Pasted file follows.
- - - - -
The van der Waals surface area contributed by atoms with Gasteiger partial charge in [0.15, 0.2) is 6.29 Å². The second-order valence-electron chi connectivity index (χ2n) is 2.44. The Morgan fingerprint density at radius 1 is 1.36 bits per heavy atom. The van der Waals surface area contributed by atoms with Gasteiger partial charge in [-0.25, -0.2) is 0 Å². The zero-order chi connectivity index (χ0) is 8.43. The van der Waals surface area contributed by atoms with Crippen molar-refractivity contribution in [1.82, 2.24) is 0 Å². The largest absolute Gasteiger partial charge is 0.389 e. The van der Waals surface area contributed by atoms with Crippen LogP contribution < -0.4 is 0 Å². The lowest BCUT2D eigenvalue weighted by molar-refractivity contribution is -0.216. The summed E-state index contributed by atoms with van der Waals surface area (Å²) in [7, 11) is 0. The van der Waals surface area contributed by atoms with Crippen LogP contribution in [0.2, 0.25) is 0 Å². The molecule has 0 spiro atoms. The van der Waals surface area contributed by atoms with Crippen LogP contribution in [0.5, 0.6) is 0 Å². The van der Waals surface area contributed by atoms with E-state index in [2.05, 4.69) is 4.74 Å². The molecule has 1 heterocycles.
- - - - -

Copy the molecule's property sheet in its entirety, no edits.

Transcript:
The van der Waals surface area contributed by atoms with Gasteiger partial charge in [0.15, 0.2) is 6.29 Å². The second-order valence-electron chi connectivity index (χ2n) is 2.44. The Morgan fingerprint density at radius 1 is 1.36 bits per heavy atom. The van der Waals surface area contributed by atoms with Gasteiger partial charge in [-0.25, -0.2) is 0 Å². The zero-order chi connectivity index (χ0) is 8.43. The van der Waals surface area contributed by atoms with Crippen molar-refractivity contribution in [1.82, 2.24) is 0 Å². The largest absolute Gasteiger partial charge is 0.389 e. The van der Waals surface area contributed by atoms with Crippen LogP contribution < -0.4 is 0 Å². The lowest BCUT2D eigenvalue weighted by molar-refractivity contribution is -0.216. The summed E-state index contributed by atoms with van der Waals surface area (Å²) in [7, 11) is 0. The van der Waals surface area contributed by atoms with Crippen LogP contribution in [0.2, 0.25) is 0 Å². The molecule has 0 spiro atoms. The van der Waals surface area contributed by atoms with Crippen LogP contribution in [0.5, 0.6) is 0 Å². The van der Waals surface area contributed by atoms with E-state index in [2.05, 4.69) is 4.74 Å². The molecule has 1 heterocycles.